Labor Tops Speak Out

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Many of America’s unions’ central leaders issued press releases after the Sept. 11 bombings. All the statements deplored the loss of life and some urged their members to donate to union funds created to help victims and survivors. In general the press releases indicated, at least by implication, that the union officials would line up behind the bipartisan support for Bush’s declaration of war.

Statements from the International Association of Machinists (IAM) (Sept.12) and the United Electrical Workers (UE) (Sept.14) stand out from the rest, but for very different reasons.

Machinists’ President R. Thomas Buffenbarger, took a most aggressive and belligerent position. After noting that his members “were forced to endure the unimaginable nightmare” and that it “was our members who were among the murdered,” Buffenbarger said, “Today, IAM members return to work. They will be prepping the planes that can just as easily carry troops to the farthest reaches of the earth. … For it is not simply justice we seek. It is vengeance, pure and complete.”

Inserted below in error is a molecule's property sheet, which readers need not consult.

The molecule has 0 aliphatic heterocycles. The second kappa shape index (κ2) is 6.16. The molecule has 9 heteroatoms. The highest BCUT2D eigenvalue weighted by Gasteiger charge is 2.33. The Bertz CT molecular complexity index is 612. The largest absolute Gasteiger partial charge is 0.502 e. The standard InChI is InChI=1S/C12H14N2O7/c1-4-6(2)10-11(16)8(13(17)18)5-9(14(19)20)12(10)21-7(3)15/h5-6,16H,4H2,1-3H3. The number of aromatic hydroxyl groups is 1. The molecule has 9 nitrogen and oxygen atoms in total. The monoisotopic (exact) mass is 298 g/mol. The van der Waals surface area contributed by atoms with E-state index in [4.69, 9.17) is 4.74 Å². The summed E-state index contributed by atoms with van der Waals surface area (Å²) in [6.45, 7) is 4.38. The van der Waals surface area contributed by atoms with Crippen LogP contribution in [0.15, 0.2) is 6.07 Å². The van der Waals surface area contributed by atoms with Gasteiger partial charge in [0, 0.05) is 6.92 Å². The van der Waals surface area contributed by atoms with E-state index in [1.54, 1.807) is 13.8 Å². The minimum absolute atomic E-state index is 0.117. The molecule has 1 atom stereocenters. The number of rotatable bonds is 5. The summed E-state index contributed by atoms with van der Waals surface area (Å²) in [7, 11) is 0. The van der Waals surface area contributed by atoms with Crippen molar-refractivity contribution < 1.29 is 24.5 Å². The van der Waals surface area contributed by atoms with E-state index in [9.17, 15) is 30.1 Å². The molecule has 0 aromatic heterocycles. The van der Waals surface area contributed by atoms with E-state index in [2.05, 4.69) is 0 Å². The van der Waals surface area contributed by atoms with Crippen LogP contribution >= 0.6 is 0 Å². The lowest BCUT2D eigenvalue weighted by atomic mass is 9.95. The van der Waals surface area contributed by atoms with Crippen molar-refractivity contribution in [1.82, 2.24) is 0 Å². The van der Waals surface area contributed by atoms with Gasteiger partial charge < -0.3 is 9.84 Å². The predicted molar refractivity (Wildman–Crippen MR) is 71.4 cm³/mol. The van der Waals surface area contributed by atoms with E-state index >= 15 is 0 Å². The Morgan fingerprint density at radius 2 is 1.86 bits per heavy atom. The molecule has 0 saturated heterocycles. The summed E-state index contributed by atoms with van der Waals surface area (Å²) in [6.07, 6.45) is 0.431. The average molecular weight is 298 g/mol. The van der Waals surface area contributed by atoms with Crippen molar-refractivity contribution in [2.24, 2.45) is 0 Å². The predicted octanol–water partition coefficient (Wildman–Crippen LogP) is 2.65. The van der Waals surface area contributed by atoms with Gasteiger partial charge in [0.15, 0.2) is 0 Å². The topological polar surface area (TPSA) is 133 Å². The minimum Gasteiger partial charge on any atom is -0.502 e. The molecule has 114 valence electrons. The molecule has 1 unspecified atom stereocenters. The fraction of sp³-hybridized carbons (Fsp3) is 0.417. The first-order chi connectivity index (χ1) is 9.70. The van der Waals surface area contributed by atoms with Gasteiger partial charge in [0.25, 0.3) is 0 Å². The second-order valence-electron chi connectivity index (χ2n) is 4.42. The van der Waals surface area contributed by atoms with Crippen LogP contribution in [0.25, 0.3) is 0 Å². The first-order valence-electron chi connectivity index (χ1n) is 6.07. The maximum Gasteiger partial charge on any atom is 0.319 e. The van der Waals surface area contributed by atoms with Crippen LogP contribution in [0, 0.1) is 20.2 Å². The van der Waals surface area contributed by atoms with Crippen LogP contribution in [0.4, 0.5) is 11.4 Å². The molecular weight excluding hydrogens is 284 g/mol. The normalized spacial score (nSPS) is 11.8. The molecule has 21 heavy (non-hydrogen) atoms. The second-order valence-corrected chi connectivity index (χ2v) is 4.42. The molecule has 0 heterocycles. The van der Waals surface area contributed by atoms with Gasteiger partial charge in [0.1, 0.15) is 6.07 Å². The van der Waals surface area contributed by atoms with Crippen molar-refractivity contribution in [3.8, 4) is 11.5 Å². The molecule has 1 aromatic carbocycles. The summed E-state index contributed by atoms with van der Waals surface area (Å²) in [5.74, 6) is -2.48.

The UE statement didn’t directly take issue with Bush’s warmongering, but still was sharply at odds with the Machinists: “As we mourn and we rage, we also declare our resistance to efforts to use this tragedy to curtail our civil liberties or to engage in military adventures that can only lead to more carnage and senseless loss of life.”

A New York SEIU affiliate with 220,000 members, Local 1199, took a somewhat stronger position than UE, saying (Sept. 21) the union opposes “launching a war against any nation because of the actions of a few.”

AFL-CIO President John J. Sweeny phoned Bush to “express the AFL-CIO’s full support for him in this time of crisis.” Sweeney said the “AFL-CIO will fully support the appropriate American response.” The call shouldn’t have surprised Bush, since the labor federation has never distanced itself from a ruling-class “military adventure,” be it the Bay of Pigs or the Vietnam holocaust. -CHARLES WALKER

 

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